Rowan is growing.
To some, this goes without saying. Rowan’s expansion has been well-documented in the media. The university has added medical schools in Camden and Stratford, partnered with Gloucester County College and constructed new residence halls. There are plans for new engineering and business academic buildings, and Rowan Boulevard continues to add businesses and develop.
But with that growth comes some growing pains. This became apparent on Monday when 634 Rowan students were put on a wait-list for on-campus housing. This is a major increase from last year, when only 75 kids were wait-listed. Travis Douglas, the director of Residential Learning and University Housing, said the major increase was due to higher enrollment and more students applying for housing during a March 4 meeting with wait-listed students.
The wait-list situation has raised questions about how Rowan’s expansion affects current students. Between this and similar issues including available parking, there is a perception among some students that Rowan is irresponsible by enrolling more students without having the proper infrastructure required to support them. While a “freshman village” and a new housing complex on Rowan Boulevard are in the works, students feel they are suffering the short-term consequences for Rowan’s long-term goals.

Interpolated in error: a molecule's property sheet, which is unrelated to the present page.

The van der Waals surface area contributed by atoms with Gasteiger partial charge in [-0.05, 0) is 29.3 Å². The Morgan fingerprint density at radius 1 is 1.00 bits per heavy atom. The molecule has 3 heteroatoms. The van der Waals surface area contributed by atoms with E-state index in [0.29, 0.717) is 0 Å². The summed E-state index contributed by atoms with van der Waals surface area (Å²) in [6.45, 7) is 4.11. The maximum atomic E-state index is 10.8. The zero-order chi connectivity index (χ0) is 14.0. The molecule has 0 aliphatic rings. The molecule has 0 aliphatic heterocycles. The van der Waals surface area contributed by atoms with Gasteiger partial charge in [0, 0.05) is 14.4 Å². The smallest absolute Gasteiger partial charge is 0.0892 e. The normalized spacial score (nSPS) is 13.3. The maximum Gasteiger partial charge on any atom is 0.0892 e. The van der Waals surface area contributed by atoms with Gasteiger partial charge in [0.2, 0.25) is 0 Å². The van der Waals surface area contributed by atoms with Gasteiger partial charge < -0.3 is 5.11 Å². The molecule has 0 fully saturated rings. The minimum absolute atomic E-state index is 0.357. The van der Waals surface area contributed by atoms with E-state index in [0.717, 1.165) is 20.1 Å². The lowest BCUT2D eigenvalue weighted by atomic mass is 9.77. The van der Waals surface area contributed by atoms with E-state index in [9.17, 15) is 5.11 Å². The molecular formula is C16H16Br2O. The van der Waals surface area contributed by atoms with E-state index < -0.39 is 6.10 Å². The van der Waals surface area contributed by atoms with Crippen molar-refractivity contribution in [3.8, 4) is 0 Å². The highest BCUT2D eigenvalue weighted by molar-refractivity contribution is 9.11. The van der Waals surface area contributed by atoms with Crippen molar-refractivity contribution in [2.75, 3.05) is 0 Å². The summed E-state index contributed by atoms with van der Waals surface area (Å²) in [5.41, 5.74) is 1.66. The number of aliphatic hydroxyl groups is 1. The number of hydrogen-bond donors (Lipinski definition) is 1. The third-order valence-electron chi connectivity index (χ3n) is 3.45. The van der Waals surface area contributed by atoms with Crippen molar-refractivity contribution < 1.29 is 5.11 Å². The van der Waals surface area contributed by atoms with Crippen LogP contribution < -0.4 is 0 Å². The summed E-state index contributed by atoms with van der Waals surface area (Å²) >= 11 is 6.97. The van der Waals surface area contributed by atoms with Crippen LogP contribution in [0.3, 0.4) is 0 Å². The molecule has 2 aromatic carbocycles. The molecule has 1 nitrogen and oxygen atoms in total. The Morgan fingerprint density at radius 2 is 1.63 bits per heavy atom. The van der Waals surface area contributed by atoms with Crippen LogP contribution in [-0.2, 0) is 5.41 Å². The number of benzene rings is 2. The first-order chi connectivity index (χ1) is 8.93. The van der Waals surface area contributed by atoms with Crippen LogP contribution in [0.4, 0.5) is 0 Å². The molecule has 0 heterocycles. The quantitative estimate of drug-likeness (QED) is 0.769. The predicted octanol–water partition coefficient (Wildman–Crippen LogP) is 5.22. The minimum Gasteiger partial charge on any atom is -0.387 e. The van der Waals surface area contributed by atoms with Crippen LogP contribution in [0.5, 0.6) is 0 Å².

While these perspectives are justified, it is worth noting a few things. For one, Rowan has made it clear in its orientations, literature and emails that housing is not guaranteed for juniors and seniors. This falls in line with the policies of other larger universities. Rutgers, for example, doesn’t even guarantee housing for sophomores, and uses a housing lottery system similar to Rowan’s.
There are also plenty of off-campus housing options available. Campus Crossings, Beau Rivage, Park Crest Village and Campus Terrace all provide housing that is close to campus. Crossings even allows students to defer their monthly rent until they receive financial aid disbursement checks. While these options force students to manage their money, they are still cheaper than living on campus in the long-term.
The Whit understands the frustrations of wait-listed students. The housing lottery puts students in limbo, separates roommates and creates a major inconvenience. However, a larger, more reputable Rowan University benefits all students. It adds more value to our degrees, and in turn, our resumes. The housing lottery, while tough to swallow, is a sacrifice students have to make.
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